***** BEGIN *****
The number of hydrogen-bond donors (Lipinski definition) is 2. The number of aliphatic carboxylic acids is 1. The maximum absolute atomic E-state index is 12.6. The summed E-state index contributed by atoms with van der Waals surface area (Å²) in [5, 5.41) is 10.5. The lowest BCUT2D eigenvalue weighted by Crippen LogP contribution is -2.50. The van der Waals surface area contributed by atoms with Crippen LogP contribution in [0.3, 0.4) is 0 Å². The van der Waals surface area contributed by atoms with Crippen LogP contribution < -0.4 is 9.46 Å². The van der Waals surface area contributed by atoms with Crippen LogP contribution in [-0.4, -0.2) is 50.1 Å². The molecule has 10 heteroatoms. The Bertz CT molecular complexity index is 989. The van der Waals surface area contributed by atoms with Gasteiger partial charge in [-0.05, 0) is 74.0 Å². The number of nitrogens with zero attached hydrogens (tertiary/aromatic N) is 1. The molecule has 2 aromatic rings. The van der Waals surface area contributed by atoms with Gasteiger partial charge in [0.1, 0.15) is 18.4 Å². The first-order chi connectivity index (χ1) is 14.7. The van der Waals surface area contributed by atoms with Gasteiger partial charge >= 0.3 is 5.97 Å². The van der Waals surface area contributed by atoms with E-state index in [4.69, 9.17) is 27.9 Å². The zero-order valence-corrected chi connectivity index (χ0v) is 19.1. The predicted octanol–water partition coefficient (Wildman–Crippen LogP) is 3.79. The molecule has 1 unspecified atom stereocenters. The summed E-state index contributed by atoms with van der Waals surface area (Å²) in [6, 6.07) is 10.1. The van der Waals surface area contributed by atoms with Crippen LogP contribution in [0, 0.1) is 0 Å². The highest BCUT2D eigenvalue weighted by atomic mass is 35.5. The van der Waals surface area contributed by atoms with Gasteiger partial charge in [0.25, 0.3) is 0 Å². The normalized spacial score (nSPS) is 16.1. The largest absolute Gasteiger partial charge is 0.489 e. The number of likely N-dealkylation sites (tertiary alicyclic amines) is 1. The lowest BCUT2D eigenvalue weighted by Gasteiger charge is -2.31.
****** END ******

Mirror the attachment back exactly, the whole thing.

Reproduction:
The number of hydrogen-bond donors (Lipinski definition) is 2. The number of aliphatic carboxylic acids is 1. The maximum absolute atomic E-state index is 12.6. The summed E-state index contributed by atoms with van der Waals surface area (Å²) in [5, 5.41) is 10.5. The lowest BCUT2D eigenvalue weighted by Crippen LogP contribution is -2.50. The van der Waals surface area contributed by atoms with Crippen LogP contribution in [0.3, 0.4) is 0 Å². The van der Waals surface area contributed by atoms with Crippen LogP contribution < -0.4 is 9.46 Å². The van der Waals surface area contributed by atoms with Crippen LogP contribution in [-0.4, -0.2) is 50.1 Å². The molecule has 10 heteroatoms. The Bertz CT molecular complexity index is 989. The van der Waals surface area contributed by atoms with Gasteiger partial charge in [-0.05, 0) is 74.0 Å². The number of nitrogens with zero attached hydrogens (tertiary/aromatic N) is 1. The molecule has 2 aromatic rings. The van der Waals surface area contributed by atoms with Gasteiger partial charge in [0.1, 0.15) is 18.4 Å². The first-order chi connectivity index (χ1) is 14.7. The van der Waals surface area contributed by atoms with Gasteiger partial charge >= 0.3 is 5.97 Å². The van der Waals surface area contributed by atoms with E-state index in [4.69, 9.17) is 27.9 Å². The zero-order valence-corrected chi connectivity index (χ0v) is 19.1. The predicted octanol–water partition coefficient (Wildman–Crippen LogP) is 3.79. The molecule has 1 unspecified atom stereocenters. The summed E-state index contributed by atoms with van der Waals surface area (Å²) in [6, 6.07) is 10.1. The van der Waals surface area contributed by atoms with Crippen LogP contribution in [0, 0.1) is 0 Å². The highest BCUT2D eigenvalue weighted by atomic mass is 35.5. The van der Waals surface area contributed by atoms with Gasteiger partial charge in [0.25, 0.3) is 0 Å². The normalized spacial score (nSPS) is 16.1. The largest absolute Gasteiger partial charge is 0.489 e. The number of likely N-dealkylation sites (tertiary alicyclic amines) is 1. The lowest BCUT2D eigenvalue weighted by Gasteiger charge is -2.31.